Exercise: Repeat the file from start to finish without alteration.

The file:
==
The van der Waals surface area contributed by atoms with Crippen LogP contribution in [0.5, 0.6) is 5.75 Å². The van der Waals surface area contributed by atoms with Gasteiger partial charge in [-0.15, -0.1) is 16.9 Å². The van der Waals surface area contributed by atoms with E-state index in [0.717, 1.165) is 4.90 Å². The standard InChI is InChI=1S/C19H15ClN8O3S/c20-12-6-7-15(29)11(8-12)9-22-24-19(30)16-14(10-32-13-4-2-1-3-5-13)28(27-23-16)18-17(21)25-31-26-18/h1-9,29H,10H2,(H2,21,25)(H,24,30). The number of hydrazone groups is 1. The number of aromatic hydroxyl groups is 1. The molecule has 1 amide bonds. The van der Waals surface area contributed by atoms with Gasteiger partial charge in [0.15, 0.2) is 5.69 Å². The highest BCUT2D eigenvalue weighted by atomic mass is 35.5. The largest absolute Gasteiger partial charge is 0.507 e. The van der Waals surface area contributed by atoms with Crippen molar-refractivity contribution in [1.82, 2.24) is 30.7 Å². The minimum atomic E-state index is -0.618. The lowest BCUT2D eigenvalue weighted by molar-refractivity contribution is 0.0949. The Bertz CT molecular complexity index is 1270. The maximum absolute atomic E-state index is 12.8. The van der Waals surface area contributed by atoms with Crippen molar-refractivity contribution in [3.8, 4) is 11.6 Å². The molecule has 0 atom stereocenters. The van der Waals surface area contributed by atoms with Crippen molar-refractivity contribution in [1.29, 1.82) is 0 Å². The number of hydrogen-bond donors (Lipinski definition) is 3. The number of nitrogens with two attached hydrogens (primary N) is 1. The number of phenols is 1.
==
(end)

The van der Waals surface area contributed by atoms with Crippen LogP contribution in [0.5, 0.6) is 5.75 Å². The van der Waals surface area contributed by atoms with Gasteiger partial charge in [-0.15, -0.1) is 16.9 Å². The van der Waals surface area contributed by atoms with E-state index in [0.717, 1.165) is 4.90 Å². The standard InChI is InChI=1S/C19H15ClN8O3S/c20-12-6-7-15(29)11(8-12)9-22-24-19(30)16-14(10-32-13-4-2-1-3-5-13)28(27-23-16)18-17(21)25-31-26-18/h1-9,29H,10H2,(H2,21,25)(H,24,30). The number of hydrazone groups is 1. The number of aromatic hydroxyl groups is 1. The molecule has 1 amide bonds. The van der Waals surface area contributed by atoms with Gasteiger partial charge in [0.15, 0.2) is 5.69 Å². The highest BCUT2D eigenvalue weighted by atomic mass is 35.5. The largest absolute Gasteiger partial charge is 0.507 e. The van der Waals surface area contributed by atoms with Crippen molar-refractivity contribution in [1.82, 2.24) is 30.7 Å². The minimum atomic E-state index is -0.618. The lowest BCUT2D eigenvalue weighted by molar-refractivity contribution is 0.0949. The Bertz CT molecular complexity index is 1270. The maximum absolute atomic E-state index is 12.8. The van der Waals surface area contributed by atoms with Crippen molar-refractivity contribution in [3.8, 4) is 11.6 Å². The molecule has 0 atom stereocenters. The van der Waals surface area contributed by atoms with Crippen molar-refractivity contribution in [1.29, 1.82) is 0 Å². The number of hydrogen-bond donors (Lipinski definition) is 3. The number of nitrogens with two attached hydrogens (primary N) is 1. The number of phenols is 1.